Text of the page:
RWANDA GENOCIDE

The conflict between the Hudu and the Tutsi

BY DANIEL ARGUETTA, GARRETT SKINNER, and HAYDEN STEVES

BACKGROUND

For over 20 years prior to German and then Belgian colonization, a Tutsi monarchy had controlled most of Rwanda. Belgian colonization played a role in maintaining the divide between the Tutsi and Hutu peoples. While both the Hutu and Tutsi ethnic groups existed before colonialism, Belgian rule recognized and affirmed this preexisting distinction. The word Tutsi means those "rich in cattle" and the word Hutu means "servant". The Belgians even made separate ID cards for the two tribes. When Belgian rule ended, most of the land and power were in the hands of Tutsi while the Hutu were relegated to positions of forced laborers, this sparked an everlasting hatred between the two peoples.

CAUSE OF THE CONFLICT

On April 6, 1994, Rwandan President Juvenal Habyarimana’s personal plane was shot down over Rwanda. This served as the catalyst of the genocide, and in as little as 100 days over 500,000 people were murdered. Nevertheless, the civil war that took place during the 1980's served as a foundation for it, too.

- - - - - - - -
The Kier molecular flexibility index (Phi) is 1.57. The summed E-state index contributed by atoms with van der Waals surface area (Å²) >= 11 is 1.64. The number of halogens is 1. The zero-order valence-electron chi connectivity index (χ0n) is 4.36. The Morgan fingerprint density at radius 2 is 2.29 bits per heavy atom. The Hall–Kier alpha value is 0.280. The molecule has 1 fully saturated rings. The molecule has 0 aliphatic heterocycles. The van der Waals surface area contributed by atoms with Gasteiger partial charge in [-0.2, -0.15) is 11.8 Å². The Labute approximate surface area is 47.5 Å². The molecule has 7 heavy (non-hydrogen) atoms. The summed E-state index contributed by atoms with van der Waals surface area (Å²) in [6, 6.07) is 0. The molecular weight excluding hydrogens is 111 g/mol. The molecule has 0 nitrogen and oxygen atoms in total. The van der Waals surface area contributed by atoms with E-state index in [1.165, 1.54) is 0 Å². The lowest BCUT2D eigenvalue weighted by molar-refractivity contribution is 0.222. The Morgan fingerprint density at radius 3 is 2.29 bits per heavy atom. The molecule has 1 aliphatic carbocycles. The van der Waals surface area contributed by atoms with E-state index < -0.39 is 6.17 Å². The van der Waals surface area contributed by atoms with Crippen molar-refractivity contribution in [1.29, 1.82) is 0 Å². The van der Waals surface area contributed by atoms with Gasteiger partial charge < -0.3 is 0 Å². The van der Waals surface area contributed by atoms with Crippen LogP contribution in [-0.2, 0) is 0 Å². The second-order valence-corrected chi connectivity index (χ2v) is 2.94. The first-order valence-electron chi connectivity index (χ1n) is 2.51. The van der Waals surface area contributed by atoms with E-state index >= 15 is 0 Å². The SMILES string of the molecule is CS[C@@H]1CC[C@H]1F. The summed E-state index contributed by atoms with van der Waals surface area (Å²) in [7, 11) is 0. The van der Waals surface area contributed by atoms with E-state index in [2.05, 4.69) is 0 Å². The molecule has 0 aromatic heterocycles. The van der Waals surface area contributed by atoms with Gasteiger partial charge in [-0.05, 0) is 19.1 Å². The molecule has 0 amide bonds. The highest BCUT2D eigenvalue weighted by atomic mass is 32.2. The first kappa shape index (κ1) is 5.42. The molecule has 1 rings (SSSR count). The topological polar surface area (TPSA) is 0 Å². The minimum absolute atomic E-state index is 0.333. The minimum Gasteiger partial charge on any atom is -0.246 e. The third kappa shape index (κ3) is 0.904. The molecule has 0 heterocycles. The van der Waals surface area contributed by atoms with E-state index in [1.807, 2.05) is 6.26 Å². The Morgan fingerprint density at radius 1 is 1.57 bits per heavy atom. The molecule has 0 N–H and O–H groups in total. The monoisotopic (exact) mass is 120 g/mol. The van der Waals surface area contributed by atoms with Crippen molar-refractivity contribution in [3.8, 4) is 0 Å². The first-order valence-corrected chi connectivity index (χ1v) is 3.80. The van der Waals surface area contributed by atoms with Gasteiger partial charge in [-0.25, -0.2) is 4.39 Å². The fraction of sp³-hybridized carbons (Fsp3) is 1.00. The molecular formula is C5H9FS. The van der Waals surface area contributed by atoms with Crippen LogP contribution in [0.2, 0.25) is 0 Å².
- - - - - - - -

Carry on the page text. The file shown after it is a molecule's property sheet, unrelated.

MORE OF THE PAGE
THE GENOCIDE

In short, the Rwanda Genocide is just a clash between two cultures, the Hutus and Tutsis. Like many other wars before, one felt superior to the other. Therefor, the Hutus set on a mission to eliminate the Tutsi tribe, and in a matter of 100 days had successfully and unrestrainedly murdered over 500,000 Tutsi tribe members, leaving a devastated and war-torn Rwanda in ruins.

STATISTICAL INFORMATION

UNITED NATIONS INVOLVEMENT

The U.N. did not know whether or not to get involved in the genocide. They failed to successfully intervene and stop it, and thus it grew out of control. Nowadays, they regret withdrawling their 2,500 peacekeepers, and are blamed for the mass-murder that took place, which may have been entirely prevented. The main reason that they restrained from becoming involved is that they did not feel it was right politically.

WHAT ELSE NEEDS TO BE DONE

Since most were ruthlessly slaughtered by the Hutus, there are barely any Tutsi's left. Rwanda's economy is also devastated, and has pushed the country back into a state of a developing country. Other people need to know about the genocide, that way they may help and send aid to the people living their, some without homes. The U.N. should send money and aid to Rwanda, and make an effort to get it back to how it was, without any conflict.